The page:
‘Destiny 2’ tackles the original’s biggest problem: storytelling
The first time I played the original Destiny, I felt frustrated and annoyed. It was a fun online, co-op team shooter but the game’s narrative was insultingly shallow — a poorly written space opera where a vague “darkness” was out to destroy a mysterious entity called the Traveler that somehow thrust humanity into a golden age, but also might be dead. It took a year for Bungie to patch in interesting characters and emotional hooks with The Taken King expansion, but by then, I had moved on. Destiny 2, however, has my attention. Not only does it look like a good starting point for new players, but it has the one thing every epic story needs: a great villain.
It’s possible I’m jumping the gun here. Technically, we don’t know a lot about Dominus Ghaul, the antagonist of Destiny 2’s campaign, but what Bungie has shown hints at a more complex villain than the franchise has had before. He’s not a vague, undefined evil, or a meanacing warlord out for revenge, but a character who feels his people have been deeply wronged by the Traveler, the entity that bestows the game’s players with their powers. In Ghaul’s mind, the Traveler made a mistake when it chose to bless humanity alone. His race, the Cabal, should have prospered, too.
“The phrase I’ve used in the office is that Ghaul is the hero of his own story,” Destiny 2 Director Luke Smith told Engadget. Smith describes Ghaul as a character with a sense of purpose, someone who feels he’s doing the right thing for his people. It’s an idea that authors like George R. R. Martin have long championed: nobody thinks of themselves as the villain in their own story — and writing characters from this perspective gives them a sense realism and depth. It makes them relatable. “There’s a little bit of that dissonance there,” Smith said. “In some ways you’re excited to put your reticle over his head and shoot him, but in other ways, you’re like, ‘Man, from his perspective he’s not totally wrong.’”
This character-driven approach builds on what Bungie learned from the original Destiny’s expansions. Smith specifically cites, The Taken King, which heavily used Nathan Fillion’s performance as Cayde-6 to guide players through the expansion’s story. Voiceovers, cutscenes and character cameos are all used to draw the player into the narrative. “We’re spending a lot of time just trying to make sure that we’re telling a story and that we have characters that people want to meet and want to work with,” Smith said. “This is part of our general commitment to narrative in Destiny 2. Telling a story that you can follow.”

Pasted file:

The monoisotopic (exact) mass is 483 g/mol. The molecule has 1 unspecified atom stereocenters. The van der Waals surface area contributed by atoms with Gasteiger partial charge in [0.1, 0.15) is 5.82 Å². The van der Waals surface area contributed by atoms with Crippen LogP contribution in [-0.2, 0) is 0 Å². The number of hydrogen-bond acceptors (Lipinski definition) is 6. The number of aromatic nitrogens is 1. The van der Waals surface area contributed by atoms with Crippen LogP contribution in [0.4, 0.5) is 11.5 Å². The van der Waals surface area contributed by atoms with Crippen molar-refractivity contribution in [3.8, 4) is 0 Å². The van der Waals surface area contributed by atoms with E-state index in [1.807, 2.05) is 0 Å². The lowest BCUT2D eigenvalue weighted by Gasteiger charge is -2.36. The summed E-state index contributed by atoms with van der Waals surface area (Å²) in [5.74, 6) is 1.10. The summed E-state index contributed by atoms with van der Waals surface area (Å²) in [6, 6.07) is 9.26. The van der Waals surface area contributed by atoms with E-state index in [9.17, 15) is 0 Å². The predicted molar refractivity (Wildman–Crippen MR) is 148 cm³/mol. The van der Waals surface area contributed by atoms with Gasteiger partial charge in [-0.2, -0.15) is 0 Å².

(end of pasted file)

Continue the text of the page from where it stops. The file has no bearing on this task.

It’s something the original game failed to do, but Bungie is looking at the sequel almost as blank slate. Destiny is now less the beginning of the franchise than it is a prologue. “It’s issue zero,” Smith said — a nod to comics terminology. “We established the universe and its rules, and established some characters, but now with Destiny 2 we’re going to set things in motion.”
It may be a bit disheartening for players of the original game to learn they were only playing the backstory, but it puts the sequel in a much better position to attract a new audience. It’s the kind of soft reboot that lets Bungie reintroduce the universe without relying on the assumption that Destiny 2 players know the original game’s lore back to front. It’s an opportunity to tell the game’s story right — without relying on vague cliches of good and evil.
Smith wouldn’t give any hints to how Destiny 2 would introduce the complex idea of The Traveller and its powers to a new audience, but promises that new players wouldn’t feel left in the dark. As someone who felt abandoned by the original game’s narrative, I hope it’s a promise he can keep. With the right execution, Destiny 2 just might be able to do something the original game never could: make me care about the world of Destiny.